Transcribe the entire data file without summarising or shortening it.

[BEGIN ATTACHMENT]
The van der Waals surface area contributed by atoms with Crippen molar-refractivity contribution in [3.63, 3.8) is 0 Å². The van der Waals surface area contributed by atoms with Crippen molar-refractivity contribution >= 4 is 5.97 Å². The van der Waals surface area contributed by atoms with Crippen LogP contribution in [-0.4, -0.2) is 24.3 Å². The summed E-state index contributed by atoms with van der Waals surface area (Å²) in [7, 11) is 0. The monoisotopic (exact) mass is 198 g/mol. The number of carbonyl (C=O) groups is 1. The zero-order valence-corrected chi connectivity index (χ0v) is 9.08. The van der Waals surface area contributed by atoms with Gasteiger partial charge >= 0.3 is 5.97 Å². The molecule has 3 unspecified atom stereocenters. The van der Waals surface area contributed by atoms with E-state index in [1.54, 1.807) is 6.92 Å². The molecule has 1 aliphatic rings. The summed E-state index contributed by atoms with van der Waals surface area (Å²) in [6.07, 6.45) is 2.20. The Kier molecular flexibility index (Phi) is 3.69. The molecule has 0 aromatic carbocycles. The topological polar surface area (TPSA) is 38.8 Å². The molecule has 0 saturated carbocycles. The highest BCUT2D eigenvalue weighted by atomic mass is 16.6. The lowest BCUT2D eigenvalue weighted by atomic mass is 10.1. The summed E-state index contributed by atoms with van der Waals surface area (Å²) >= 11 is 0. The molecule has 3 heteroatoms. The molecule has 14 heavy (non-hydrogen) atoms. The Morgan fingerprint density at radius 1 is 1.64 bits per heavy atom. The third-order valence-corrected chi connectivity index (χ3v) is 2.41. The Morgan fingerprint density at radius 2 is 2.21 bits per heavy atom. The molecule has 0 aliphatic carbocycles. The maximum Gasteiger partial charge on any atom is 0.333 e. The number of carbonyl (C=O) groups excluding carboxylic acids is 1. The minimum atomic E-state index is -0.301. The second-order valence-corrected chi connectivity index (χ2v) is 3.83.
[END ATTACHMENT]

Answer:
The van der Waals surface area contributed by atoms with Crippen molar-refractivity contribution in [3.63, 3.8) is 0 Å². The van der Waals surface area contributed by atoms with Crippen molar-refractivity contribution >= 4 is 5.97 Å². The van der Waals surface area contributed by atoms with Crippen LogP contribution in [-0.4, -0.2) is 24.3 Å². The summed E-state index contributed by atoms with van der Waals surface area (Å²) in [7, 11) is 0. The monoisotopic (exact) mass is 198 g/mol. The number of carbonyl (C=O) groups is 1. The zero-order valence-corrected chi connectivity index (χ0v) is 9.08. The van der Waals surface area contributed by atoms with Gasteiger partial charge >= 0.3 is 5.97 Å². The molecule has 3 unspecified atom stereocenters. The van der Waals surface area contributed by atoms with E-state index in [1.54, 1.807) is 6.92 Å². The molecule has 1 aliphatic rings. The summed E-state index contributed by atoms with van der Waals surface area (Å²) in [6.07, 6.45) is 2.20. The Kier molecular flexibility index (Phi) is 3.69. The molecule has 0 aromatic carbocycles. The topological polar surface area (TPSA) is 38.8 Å². The molecule has 0 saturated carbocycles. The highest BCUT2D eigenvalue weighted by atomic mass is 16.6. The lowest BCUT2D eigenvalue weighted by atomic mass is 10.1. The summed E-state index contributed by atoms with van der Waals surface area (Å²) >= 11 is 0. The molecule has 3 heteroatoms. The molecule has 14 heavy (non-hydrogen) atoms. The Morgan fingerprint density at radius 1 is 1.64 bits per heavy atom. The third-order valence-corrected chi connectivity index (χ3v) is 2.41. The Morgan fingerprint density at radius 2 is 2.21 bits per heavy atom. The molecule has 0 aliphatic carbocycles. The maximum Gasteiger partial charge on any atom is 0.333 e. The number of carbonyl (C=O) groups excluding carboxylic acids is 1. The minimum atomic E-state index is -0.301. The second-order valence-corrected chi connectivity index (χ2v) is 3.83.